God’s non-existence has consequences that we need to understand fully. Sartre criticises previous attempts to suppress God at the least possible expense. Sartre explains how previous formulations of secular morality, while denying God’s existence, still claimed that it is essential that certain values – such as to be honest, not to lie, not to beat one’s wife, to bring up children, etc – should be considered to exist a priori all the same. In other words, previous attempts thought that nothing will be changed if God does not exist.
On the contrary, to his horror, the existentialist realises that with the disappearance of God, there also disappears all possibility of finding universal a priori values. There can no longer be any universal, unchanging moral laws that exist independently of us, since there is no infinite and perfect consciousness (i.e., God) to think them. With God’s death, there is now nowhere written that The Good exists, that we must be honest, or that we must not lie, since there now only exist human beings, and those human beings have absolute moral freedom.
Quoting Dostoevsky, Sartre tell us that if God does not exist, then everything would be permitted. As a result, we are forlorn. We killed God and ended up abandoned. We discover that we are without excuse. We have no determinism to blame, no justification or excuse. We are left alone, condemned to be free. Condemned, because we do not choose to exist; and yet, from the moment we start to exist, we are responsible for everything we do.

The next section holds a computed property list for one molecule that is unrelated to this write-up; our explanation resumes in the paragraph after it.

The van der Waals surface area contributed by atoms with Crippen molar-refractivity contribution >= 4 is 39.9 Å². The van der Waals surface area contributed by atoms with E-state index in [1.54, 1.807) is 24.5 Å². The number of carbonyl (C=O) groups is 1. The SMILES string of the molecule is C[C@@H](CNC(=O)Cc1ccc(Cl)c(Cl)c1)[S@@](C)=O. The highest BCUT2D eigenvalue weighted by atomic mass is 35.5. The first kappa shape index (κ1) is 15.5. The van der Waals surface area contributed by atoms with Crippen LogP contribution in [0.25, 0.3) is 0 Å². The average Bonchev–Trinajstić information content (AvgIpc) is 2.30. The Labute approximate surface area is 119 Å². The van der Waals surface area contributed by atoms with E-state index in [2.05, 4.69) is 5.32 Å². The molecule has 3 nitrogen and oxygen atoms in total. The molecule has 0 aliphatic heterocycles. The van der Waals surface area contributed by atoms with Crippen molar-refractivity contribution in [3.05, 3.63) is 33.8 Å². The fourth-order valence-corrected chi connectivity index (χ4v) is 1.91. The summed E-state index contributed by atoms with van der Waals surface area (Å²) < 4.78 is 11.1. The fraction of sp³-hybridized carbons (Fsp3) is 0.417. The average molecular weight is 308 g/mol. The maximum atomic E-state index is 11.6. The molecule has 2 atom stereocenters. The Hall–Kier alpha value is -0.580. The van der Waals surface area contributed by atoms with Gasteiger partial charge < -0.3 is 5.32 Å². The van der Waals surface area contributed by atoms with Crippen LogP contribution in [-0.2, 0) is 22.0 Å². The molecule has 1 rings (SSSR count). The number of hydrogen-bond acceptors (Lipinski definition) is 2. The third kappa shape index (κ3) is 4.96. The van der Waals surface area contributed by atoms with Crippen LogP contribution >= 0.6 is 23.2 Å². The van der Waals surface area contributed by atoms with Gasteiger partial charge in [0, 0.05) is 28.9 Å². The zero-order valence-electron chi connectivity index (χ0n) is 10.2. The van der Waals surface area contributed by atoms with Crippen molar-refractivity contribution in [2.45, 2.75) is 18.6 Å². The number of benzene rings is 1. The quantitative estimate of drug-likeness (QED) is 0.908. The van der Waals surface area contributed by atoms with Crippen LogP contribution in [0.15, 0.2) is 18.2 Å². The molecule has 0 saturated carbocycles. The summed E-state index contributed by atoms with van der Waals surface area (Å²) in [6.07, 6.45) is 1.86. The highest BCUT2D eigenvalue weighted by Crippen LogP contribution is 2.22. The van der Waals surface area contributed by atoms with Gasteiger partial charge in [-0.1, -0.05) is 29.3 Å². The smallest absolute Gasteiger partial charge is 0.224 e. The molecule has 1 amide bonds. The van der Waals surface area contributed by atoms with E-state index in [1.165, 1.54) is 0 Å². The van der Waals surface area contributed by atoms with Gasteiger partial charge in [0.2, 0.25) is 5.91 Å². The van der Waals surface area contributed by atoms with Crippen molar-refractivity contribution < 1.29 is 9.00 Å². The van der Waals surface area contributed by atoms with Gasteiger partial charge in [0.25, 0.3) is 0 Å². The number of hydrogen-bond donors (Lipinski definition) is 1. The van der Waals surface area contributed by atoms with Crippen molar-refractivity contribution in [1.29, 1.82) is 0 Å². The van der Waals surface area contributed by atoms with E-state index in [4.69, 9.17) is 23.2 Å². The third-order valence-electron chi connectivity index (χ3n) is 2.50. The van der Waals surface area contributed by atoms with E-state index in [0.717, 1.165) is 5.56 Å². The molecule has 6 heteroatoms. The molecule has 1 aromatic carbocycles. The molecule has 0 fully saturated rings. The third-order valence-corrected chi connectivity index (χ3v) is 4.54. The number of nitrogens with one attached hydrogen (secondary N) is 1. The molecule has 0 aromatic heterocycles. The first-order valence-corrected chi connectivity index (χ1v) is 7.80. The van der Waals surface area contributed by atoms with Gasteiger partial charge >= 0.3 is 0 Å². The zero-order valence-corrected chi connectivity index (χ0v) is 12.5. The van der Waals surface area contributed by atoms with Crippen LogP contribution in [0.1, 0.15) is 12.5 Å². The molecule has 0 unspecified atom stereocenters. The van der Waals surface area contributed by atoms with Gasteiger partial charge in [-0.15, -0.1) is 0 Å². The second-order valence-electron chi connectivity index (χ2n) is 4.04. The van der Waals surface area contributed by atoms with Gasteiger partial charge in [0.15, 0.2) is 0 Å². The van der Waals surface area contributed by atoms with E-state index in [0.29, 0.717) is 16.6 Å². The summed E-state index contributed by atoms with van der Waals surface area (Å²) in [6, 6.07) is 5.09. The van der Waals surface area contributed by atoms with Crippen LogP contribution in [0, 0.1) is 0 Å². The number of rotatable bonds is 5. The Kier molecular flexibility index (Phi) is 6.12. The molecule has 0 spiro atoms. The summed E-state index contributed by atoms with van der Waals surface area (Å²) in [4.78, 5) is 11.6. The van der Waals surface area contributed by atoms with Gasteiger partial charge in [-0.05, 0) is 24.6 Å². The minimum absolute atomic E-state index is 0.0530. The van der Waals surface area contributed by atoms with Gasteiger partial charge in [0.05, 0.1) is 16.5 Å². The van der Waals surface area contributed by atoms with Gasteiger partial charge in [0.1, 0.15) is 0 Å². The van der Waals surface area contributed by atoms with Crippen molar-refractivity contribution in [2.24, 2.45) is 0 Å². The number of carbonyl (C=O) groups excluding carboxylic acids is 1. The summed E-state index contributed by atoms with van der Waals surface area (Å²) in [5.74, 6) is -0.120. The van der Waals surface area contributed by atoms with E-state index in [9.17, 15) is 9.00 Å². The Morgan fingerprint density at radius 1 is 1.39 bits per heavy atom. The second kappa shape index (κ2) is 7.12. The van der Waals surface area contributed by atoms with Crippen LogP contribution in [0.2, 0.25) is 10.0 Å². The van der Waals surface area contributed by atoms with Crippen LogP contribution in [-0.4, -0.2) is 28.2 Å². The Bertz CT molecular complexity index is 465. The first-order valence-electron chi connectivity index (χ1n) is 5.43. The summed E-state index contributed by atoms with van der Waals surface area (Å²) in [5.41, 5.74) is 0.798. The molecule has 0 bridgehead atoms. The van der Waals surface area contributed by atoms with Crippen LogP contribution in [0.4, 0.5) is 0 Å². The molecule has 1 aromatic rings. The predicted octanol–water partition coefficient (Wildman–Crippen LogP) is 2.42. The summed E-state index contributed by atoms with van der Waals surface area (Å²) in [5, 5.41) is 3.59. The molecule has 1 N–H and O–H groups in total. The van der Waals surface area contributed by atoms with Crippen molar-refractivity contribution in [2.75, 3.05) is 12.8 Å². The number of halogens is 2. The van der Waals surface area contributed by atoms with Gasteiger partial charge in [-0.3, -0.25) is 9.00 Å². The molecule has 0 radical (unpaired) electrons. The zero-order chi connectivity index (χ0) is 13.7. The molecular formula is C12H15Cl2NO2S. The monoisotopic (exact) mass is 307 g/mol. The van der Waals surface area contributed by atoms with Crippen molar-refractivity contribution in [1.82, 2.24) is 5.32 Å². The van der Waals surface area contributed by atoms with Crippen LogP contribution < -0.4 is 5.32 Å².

Whenever we will anything, there is always an element of probability. Let’s say we’re counting on a visit from a friend coming by bus; we presuppose that the bus will arrive on time. We remain in the realm of possibilities. However, we rely only on possibilities that are strictly concerned in our action. We should not be bothered by possibilities which do not affect our action.
We should, however, be completely concerned with our action, for we are our action! We are nothing else but the sum of our actions. We are not born cowards or heroes; we define ourselves as cowards or heroes through the deeds that we do.